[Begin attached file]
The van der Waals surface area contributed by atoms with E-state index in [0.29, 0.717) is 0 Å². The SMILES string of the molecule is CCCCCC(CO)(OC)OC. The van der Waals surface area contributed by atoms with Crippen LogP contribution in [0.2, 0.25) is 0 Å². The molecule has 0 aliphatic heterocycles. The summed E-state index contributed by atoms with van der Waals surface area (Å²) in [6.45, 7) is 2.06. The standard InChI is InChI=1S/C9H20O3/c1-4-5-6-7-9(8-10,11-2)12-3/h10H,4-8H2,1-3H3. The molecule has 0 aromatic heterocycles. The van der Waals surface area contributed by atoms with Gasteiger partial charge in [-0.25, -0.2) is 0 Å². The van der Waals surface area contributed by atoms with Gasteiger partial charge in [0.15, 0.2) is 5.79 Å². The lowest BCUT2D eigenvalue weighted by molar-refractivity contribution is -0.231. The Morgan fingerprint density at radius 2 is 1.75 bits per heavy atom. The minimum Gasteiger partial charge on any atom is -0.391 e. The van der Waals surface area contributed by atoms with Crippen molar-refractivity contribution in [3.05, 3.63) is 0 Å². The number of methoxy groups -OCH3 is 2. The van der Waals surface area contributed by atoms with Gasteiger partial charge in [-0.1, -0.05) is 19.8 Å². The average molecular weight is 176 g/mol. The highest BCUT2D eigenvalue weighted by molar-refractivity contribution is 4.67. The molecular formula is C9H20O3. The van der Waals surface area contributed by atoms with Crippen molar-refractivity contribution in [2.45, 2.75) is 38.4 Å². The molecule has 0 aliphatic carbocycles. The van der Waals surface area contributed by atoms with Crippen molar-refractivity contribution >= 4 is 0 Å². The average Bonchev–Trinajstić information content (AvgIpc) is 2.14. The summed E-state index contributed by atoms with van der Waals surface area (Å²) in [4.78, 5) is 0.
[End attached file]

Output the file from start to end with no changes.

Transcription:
The van der Waals surface area contributed by atoms with E-state index in [0.29, 0.717) is 0 Å². The SMILES string of the molecule is CCCCCC(CO)(OC)OC. The van der Waals surface area contributed by atoms with Crippen LogP contribution in [0.2, 0.25) is 0 Å². The molecule has 0 aliphatic heterocycles. The summed E-state index contributed by atoms with van der Waals surface area (Å²) in [6.45, 7) is 2.06. The standard InChI is InChI=1S/C9H20O3/c1-4-5-6-7-9(8-10,11-2)12-3/h10H,4-8H2,1-3H3. The molecule has 0 aromatic heterocycles. The van der Waals surface area contributed by atoms with Gasteiger partial charge in [-0.25, -0.2) is 0 Å². The van der Waals surface area contributed by atoms with Gasteiger partial charge in [0.15, 0.2) is 5.79 Å². The lowest BCUT2D eigenvalue weighted by molar-refractivity contribution is -0.231. The Morgan fingerprint density at radius 2 is 1.75 bits per heavy atom. The minimum Gasteiger partial charge on any atom is -0.391 e. The van der Waals surface area contributed by atoms with Crippen molar-refractivity contribution in [3.05, 3.63) is 0 Å². The number of methoxy groups -OCH3 is 2. The van der Waals surface area contributed by atoms with Gasteiger partial charge in [-0.1, -0.05) is 19.8 Å². The average molecular weight is 176 g/mol. The highest BCUT2D eigenvalue weighted by molar-refractivity contribution is 4.67. The molecular formula is C9H20O3. The van der Waals surface area contributed by atoms with Crippen molar-refractivity contribution in [2.45, 2.75) is 38.4 Å². The molecule has 0 aliphatic carbocycles. The van der Waals surface area contributed by atoms with Crippen molar-refractivity contribution >= 4 is 0 Å². The average Bonchev–Trinajstić information content (AvgIpc) is 2.14. The summed E-state index contributed by atoms with van der Waals surface area (Å²) in [4.78, 5) is 0.